The Dividend Growth Model, also known as the Gordon Model, is a fundamental analysis methodology for determining the value of a stock or business. This model is used as a strategy for investment based on the dividend yield. It values a company based on the dividends currently paid as well as the pattern of dividend growth that the company has displayed over time. Although not all investors are comfortable with this strategy, it is an important concept for dividend investors to understand.
Companies with decent average dividend yields and reasonable payout ratios are thought of as reliable and safe investments that offer income as well as an opportunity for capital growth. The dividend growth model reflects how a company has performed in the past.
Since it is just an indicator of past performance, it will not guarantee how a company will do in the future. However, we can only use the information that we have to make an informed investment decision. So, in making an investment, the dividend growth model is a very useful tool for the construction of your portfolio of investments that seek to provide a growing income stream. However, it is not the be all and end all of due diligence that should be performed on a company.
To calculate how much a stock is worth based on the dividend growth model, you will need these three things:
- Current dividend payout of the company;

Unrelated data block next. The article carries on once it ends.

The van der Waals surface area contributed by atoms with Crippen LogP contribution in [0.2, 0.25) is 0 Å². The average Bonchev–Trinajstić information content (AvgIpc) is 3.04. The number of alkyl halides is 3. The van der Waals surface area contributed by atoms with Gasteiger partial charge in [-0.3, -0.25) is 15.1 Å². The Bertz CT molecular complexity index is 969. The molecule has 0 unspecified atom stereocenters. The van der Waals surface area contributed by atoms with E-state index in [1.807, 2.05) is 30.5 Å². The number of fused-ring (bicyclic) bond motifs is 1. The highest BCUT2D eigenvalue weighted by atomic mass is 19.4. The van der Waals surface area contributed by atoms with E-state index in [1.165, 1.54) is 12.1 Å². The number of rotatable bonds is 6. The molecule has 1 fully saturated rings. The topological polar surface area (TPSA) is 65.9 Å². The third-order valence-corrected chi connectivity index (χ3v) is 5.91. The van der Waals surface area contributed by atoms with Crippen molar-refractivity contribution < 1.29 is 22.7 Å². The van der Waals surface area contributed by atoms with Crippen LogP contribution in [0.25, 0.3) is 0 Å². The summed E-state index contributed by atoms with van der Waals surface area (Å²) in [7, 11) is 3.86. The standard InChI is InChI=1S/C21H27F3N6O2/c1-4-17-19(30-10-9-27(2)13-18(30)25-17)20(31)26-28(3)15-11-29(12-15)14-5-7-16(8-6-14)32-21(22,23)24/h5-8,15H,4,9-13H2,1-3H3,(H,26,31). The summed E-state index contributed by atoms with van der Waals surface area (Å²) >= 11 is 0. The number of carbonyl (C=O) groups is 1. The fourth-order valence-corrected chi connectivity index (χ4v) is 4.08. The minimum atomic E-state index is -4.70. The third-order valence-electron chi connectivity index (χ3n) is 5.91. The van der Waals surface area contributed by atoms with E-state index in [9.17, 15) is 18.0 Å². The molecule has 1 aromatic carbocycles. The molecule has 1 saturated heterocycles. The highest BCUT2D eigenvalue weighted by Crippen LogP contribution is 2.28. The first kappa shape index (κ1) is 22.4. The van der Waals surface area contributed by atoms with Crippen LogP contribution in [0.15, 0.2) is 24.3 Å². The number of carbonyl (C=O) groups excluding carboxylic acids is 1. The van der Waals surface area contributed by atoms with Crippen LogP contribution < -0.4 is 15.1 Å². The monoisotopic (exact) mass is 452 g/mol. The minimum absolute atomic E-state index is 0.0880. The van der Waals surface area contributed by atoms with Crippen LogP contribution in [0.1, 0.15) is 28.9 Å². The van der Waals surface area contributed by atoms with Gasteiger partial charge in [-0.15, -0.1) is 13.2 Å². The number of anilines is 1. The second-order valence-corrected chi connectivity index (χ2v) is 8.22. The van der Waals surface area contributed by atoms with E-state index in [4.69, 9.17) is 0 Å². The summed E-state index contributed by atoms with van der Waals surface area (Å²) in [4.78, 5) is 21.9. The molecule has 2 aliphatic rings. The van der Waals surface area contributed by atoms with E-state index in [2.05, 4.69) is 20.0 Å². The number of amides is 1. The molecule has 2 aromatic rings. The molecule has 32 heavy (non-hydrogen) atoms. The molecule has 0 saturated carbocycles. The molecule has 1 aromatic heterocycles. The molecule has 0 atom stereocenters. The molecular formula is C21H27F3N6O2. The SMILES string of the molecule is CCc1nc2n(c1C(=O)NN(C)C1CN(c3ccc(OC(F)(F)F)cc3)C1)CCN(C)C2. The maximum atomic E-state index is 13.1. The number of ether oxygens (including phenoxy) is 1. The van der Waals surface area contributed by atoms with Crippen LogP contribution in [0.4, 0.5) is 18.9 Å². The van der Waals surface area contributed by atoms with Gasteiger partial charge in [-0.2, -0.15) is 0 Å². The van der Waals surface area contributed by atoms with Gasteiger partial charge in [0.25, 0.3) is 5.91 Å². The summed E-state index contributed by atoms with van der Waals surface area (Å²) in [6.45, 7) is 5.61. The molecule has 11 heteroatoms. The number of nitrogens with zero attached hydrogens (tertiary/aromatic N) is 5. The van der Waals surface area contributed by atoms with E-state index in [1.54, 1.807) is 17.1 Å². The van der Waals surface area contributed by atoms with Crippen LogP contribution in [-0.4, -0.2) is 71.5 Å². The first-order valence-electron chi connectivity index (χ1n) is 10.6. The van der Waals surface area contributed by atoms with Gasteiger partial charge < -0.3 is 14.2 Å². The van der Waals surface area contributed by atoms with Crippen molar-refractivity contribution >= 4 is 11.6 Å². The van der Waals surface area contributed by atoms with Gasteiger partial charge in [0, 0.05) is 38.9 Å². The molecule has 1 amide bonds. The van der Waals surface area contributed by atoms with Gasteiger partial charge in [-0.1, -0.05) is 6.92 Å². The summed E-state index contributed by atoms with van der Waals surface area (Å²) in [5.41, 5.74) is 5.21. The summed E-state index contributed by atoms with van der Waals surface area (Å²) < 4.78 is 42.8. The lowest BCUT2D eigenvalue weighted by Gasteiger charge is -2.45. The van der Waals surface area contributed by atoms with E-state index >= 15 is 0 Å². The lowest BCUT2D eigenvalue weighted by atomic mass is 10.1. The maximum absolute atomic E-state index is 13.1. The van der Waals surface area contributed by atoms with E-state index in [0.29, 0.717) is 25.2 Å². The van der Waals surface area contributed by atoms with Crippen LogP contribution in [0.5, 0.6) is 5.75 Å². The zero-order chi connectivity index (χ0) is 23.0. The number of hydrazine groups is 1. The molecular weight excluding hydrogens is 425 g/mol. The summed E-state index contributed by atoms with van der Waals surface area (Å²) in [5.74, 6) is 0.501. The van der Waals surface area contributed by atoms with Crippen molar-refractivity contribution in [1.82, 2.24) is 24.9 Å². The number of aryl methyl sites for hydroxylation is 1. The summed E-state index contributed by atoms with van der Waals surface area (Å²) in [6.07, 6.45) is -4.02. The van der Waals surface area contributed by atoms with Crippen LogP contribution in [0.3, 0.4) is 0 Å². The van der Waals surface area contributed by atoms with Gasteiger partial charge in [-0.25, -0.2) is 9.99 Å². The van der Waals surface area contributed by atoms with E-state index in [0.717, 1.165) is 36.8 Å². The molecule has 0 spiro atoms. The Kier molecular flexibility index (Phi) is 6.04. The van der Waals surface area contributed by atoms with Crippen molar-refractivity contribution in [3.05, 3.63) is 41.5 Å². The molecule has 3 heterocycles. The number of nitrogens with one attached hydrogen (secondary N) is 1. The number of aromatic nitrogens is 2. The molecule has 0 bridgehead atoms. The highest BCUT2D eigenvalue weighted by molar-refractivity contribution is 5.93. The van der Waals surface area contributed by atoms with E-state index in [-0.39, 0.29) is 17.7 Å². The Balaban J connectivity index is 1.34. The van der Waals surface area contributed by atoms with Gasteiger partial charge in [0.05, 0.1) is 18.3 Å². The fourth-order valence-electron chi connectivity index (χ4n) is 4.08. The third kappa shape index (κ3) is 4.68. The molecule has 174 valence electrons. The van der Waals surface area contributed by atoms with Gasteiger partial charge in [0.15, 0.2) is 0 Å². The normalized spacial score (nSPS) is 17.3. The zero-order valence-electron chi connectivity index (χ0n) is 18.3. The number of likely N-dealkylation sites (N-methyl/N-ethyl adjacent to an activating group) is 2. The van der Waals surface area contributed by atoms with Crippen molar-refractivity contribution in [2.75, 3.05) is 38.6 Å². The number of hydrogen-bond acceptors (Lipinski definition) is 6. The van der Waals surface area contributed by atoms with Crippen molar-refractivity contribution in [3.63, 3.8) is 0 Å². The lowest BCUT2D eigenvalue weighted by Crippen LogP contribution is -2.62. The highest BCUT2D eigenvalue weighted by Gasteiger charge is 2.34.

- Growth rate of the dividend;
- Your required rate of return.
The current dividend payout and growth rate of a company can be researched online. I like to use Reuters as they display a lot of dividend information along with the other necessary financial information.
Your required rate of return is based on personal requirements for return on your investment capital.
How To Calculate Value Based On The Dividend Growth Model
- Add 1 to the dividend growth rate. For example, if the rate is 12%, add 1 to 0.12.
- Multiply the sum with the current dividend payout. For example, if the payout is $1.50, multiply that by 1.12 to get 1.68.
- Divide the product, 1.68, by your rate of return less the dividend growth. For example, if your rate of return is 20%, less dividend growth rate of 12% = 8%.
- Divide 1.68 by 8% or 0.08 and you get $21.
The above example values this particular stock at $21 based on a 12% dividend growth rate. Compare this value to the most recent closing price of the stock you’re considering. If the closing price is lower, then the model has indicated that this stock has met your criteria and is worthy of further consideration for investment.
All Models Require Input Variables
The dividend growth model relies on variables that change over time and, as such, can only calculate how the stock should be valued at the current dividend growth rate.
As we discovered from the financial crisis, dividends do not grow at a constant rate in perpetuity for all companies, so the value that we calculate using the dividend growth model can change!
Of course, as with any valuation model, there are risks associated with investing based on purely the dividend growth model. It does, however, provide a good data point for your investment analysis.
To know if the dividend growth rate growth can be sustained for many years, we should also evaluate the sales growth and profit margin trends. In order to sustain a growing dividend, the company must increase Earnings Per Share (EPS) or the Dividend Payout Ratio.
As market conditions change, it is useful to continue to run potential investments through the dividend growth model, accounting for changes in dividend growth rate and the dividend payout ratio. If the dividend payout ratio increases to a higher level than the company’s historical average, that is red Flag for further investigation.